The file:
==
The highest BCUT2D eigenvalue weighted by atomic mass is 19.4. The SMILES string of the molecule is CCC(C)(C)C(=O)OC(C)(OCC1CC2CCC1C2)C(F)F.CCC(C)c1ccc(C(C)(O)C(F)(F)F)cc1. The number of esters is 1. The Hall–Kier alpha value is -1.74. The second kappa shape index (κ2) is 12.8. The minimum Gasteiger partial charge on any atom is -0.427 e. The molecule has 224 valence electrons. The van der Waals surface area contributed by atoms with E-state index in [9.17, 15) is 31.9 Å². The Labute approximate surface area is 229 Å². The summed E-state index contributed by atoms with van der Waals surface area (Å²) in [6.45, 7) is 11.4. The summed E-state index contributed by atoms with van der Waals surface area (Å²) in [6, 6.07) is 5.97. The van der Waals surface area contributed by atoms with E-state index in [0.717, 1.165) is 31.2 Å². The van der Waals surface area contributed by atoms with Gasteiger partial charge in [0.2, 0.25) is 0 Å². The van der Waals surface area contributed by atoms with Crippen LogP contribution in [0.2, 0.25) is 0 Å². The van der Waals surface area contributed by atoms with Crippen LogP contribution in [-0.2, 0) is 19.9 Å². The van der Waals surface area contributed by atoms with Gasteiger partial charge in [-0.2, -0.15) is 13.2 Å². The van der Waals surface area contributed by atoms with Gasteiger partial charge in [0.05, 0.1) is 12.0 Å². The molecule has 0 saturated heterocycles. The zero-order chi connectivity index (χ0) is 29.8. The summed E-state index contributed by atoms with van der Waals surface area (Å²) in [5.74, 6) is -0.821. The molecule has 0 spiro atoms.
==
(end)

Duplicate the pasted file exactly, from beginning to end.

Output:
The highest BCUT2D eigenvalue weighted by atomic mass is 19.4. The SMILES string of the molecule is CCC(C)(C)C(=O)OC(C)(OCC1CC2CCC1C2)C(F)F.CCC(C)c1ccc(C(C)(O)C(F)(F)F)cc1. The number of esters is 1. The Hall–Kier alpha value is -1.74. The second kappa shape index (κ2) is 12.8. The minimum Gasteiger partial charge on any atom is -0.427 e. The molecule has 224 valence electrons. The van der Waals surface area contributed by atoms with E-state index in [9.17, 15) is 31.9 Å². The Labute approximate surface area is 229 Å². The summed E-state index contributed by atoms with van der Waals surface area (Å²) in [6.45, 7) is 11.4. The summed E-state index contributed by atoms with van der Waals surface area (Å²) in [6, 6.07) is 5.97. The van der Waals surface area contributed by atoms with E-state index in [0.717, 1.165) is 31.2 Å². The van der Waals surface area contributed by atoms with Gasteiger partial charge in [0.2, 0.25) is 0 Å². The van der Waals surface area contributed by atoms with Crippen LogP contribution in [0.2, 0.25) is 0 Å². The van der Waals surface area contributed by atoms with Crippen LogP contribution in [-0.2, 0) is 19.9 Å². The van der Waals surface area contributed by atoms with Gasteiger partial charge in [-0.2, -0.15) is 13.2 Å². The van der Waals surface area contributed by atoms with Gasteiger partial charge in [0.05, 0.1) is 12.0 Å². The molecule has 0 saturated heterocycles. The zero-order chi connectivity index (χ0) is 29.8. The summed E-state index contributed by atoms with van der Waals surface area (Å²) in [5.74, 6) is -0.821. The molecule has 0 spiro atoms.